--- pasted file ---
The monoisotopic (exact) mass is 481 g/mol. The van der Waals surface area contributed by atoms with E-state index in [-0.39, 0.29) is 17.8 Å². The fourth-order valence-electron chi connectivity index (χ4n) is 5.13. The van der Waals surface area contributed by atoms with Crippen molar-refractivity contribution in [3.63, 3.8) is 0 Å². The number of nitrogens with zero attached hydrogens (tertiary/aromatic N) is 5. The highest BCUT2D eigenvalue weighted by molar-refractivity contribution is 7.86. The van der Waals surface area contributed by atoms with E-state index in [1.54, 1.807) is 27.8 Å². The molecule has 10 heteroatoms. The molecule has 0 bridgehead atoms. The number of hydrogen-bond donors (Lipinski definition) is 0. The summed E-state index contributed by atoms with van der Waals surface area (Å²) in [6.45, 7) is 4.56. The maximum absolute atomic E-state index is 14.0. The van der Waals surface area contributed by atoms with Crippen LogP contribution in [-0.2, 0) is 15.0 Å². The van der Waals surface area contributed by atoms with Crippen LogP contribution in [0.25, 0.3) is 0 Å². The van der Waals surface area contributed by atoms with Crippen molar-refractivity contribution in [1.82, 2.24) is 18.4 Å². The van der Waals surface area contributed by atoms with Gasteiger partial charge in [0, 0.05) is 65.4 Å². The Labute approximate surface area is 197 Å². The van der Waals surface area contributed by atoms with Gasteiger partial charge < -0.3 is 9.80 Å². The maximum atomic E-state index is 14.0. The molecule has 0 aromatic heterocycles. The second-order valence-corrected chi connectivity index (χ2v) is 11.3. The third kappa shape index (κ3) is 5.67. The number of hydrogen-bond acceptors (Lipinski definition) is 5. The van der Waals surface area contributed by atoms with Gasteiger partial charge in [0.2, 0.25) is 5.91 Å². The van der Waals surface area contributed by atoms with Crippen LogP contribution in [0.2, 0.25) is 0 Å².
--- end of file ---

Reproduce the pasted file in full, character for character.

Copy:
The monoisotopic (exact) mass is 481 g/mol. The van der Waals surface area contributed by atoms with E-state index in [-0.39, 0.29) is 17.8 Å². The fourth-order valence-electron chi connectivity index (χ4n) is 5.13. The van der Waals surface area contributed by atoms with Crippen molar-refractivity contribution in [3.63, 3.8) is 0 Å². The number of nitrogens with zero attached hydrogens (tertiary/aromatic N) is 5. The highest BCUT2D eigenvalue weighted by molar-refractivity contribution is 7.86. The van der Waals surface area contributed by atoms with E-state index in [1.54, 1.807) is 27.8 Å². The molecule has 10 heteroatoms. The molecule has 0 bridgehead atoms. The number of hydrogen-bond donors (Lipinski definition) is 0. The summed E-state index contributed by atoms with van der Waals surface area (Å²) in [6.45, 7) is 4.56. The maximum absolute atomic E-state index is 14.0. The van der Waals surface area contributed by atoms with Crippen LogP contribution in [-0.2, 0) is 15.0 Å². The van der Waals surface area contributed by atoms with Crippen LogP contribution in [0.25, 0.3) is 0 Å². The van der Waals surface area contributed by atoms with Crippen molar-refractivity contribution in [1.82, 2.24) is 18.4 Å². The van der Waals surface area contributed by atoms with Gasteiger partial charge in [0, 0.05) is 65.4 Å². The Labute approximate surface area is 197 Å². The van der Waals surface area contributed by atoms with Gasteiger partial charge < -0.3 is 9.80 Å². The maximum atomic E-state index is 14.0. The molecule has 0 aromatic heterocycles. The second-order valence-corrected chi connectivity index (χ2v) is 11.3. The third kappa shape index (κ3) is 5.67. The number of hydrogen-bond acceptors (Lipinski definition) is 5. The van der Waals surface area contributed by atoms with Gasteiger partial charge in [0.2, 0.25) is 5.91 Å². The van der Waals surface area contributed by atoms with Crippen LogP contribution in [0.2, 0.25) is 0 Å².